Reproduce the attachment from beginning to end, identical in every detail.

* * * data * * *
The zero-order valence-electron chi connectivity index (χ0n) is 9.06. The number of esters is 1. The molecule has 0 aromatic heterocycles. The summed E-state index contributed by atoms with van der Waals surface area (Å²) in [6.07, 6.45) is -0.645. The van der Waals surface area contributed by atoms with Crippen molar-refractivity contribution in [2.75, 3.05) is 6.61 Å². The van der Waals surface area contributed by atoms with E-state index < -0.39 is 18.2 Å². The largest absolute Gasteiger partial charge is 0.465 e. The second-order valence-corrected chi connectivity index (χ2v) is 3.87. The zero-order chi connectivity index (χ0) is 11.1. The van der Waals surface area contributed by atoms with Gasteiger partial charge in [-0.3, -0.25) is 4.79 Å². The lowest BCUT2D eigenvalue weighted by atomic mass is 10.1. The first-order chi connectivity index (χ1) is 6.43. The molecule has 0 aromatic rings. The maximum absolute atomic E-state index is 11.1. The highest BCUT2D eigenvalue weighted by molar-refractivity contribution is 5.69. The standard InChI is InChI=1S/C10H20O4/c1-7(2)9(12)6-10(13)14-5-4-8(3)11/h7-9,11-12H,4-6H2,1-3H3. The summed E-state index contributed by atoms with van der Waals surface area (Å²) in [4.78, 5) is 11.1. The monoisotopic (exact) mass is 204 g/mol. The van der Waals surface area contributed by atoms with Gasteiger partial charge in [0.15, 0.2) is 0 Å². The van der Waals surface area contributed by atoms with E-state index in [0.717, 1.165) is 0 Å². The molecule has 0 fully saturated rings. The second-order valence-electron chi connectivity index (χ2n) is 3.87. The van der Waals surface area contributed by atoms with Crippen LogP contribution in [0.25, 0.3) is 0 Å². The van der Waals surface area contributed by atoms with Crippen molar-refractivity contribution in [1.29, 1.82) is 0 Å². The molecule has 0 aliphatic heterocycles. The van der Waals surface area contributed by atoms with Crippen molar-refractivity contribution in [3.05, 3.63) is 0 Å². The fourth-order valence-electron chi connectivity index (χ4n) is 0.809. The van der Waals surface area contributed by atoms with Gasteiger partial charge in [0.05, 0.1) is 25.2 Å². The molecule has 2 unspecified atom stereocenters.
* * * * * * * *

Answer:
The zero-order valence-electron chi connectivity index (χ0n) is 9.06. The number of esters is 1. The molecule has 0 aromatic heterocycles. The summed E-state index contributed by atoms with van der Waals surface area (Å²) in [6.07, 6.45) is -0.645. The van der Waals surface area contributed by atoms with Crippen molar-refractivity contribution in [2.75, 3.05) is 6.61 Å². The van der Waals surface area contributed by atoms with E-state index < -0.39 is 18.2 Å². The largest absolute Gasteiger partial charge is 0.465 e. The second-order valence-corrected chi connectivity index (χ2v) is 3.87. The zero-order chi connectivity index (χ0) is 11.1. The van der Waals surface area contributed by atoms with Gasteiger partial charge in [-0.3, -0.25) is 4.79 Å². The lowest BCUT2D eigenvalue weighted by atomic mass is 10.1. The first-order chi connectivity index (χ1) is 6.43. The molecule has 0 aromatic rings. The maximum absolute atomic E-state index is 11.1. The highest BCUT2D eigenvalue weighted by molar-refractivity contribution is 5.69. The standard InChI is InChI=1S/C10H20O4/c1-7(2)9(12)6-10(13)14-5-4-8(3)11/h7-9,11-12H,4-6H2,1-3H3. The summed E-state index contributed by atoms with van der Waals surface area (Å²) in [4.78, 5) is 11.1. The monoisotopic (exact) mass is 204 g/mol. The van der Waals surface area contributed by atoms with Gasteiger partial charge in [0.15, 0.2) is 0 Å². The van der Waals surface area contributed by atoms with E-state index in [0.717, 1.165) is 0 Å². The molecule has 0 fully saturated rings. The second-order valence-electron chi connectivity index (χ2n) is 3.87. The van der Waals surface area contributed by atoms with Crippen LogP contribution in [0.25, 0.3) is 0 Å². The van der Waals surface area contributed by atoms with Crippen molar-refractivity contribution in [1.29, 1.82) is 0 Å². The molecule has 0 aliphatic heterocycles. The van der Waals surface area contributed by atoms with Crippen molar-refractivity contribution in [3.05, 3.63) is 0 Å². The fourth-order valence-electron chi connectivity index (χ4n) is 0.809. The van der Waals surface area contributed by atoms with Gasteiger partial charge in [0.05, 0.1) is 25.2 Å². The molecule has 2 unspecified atom stereocenters.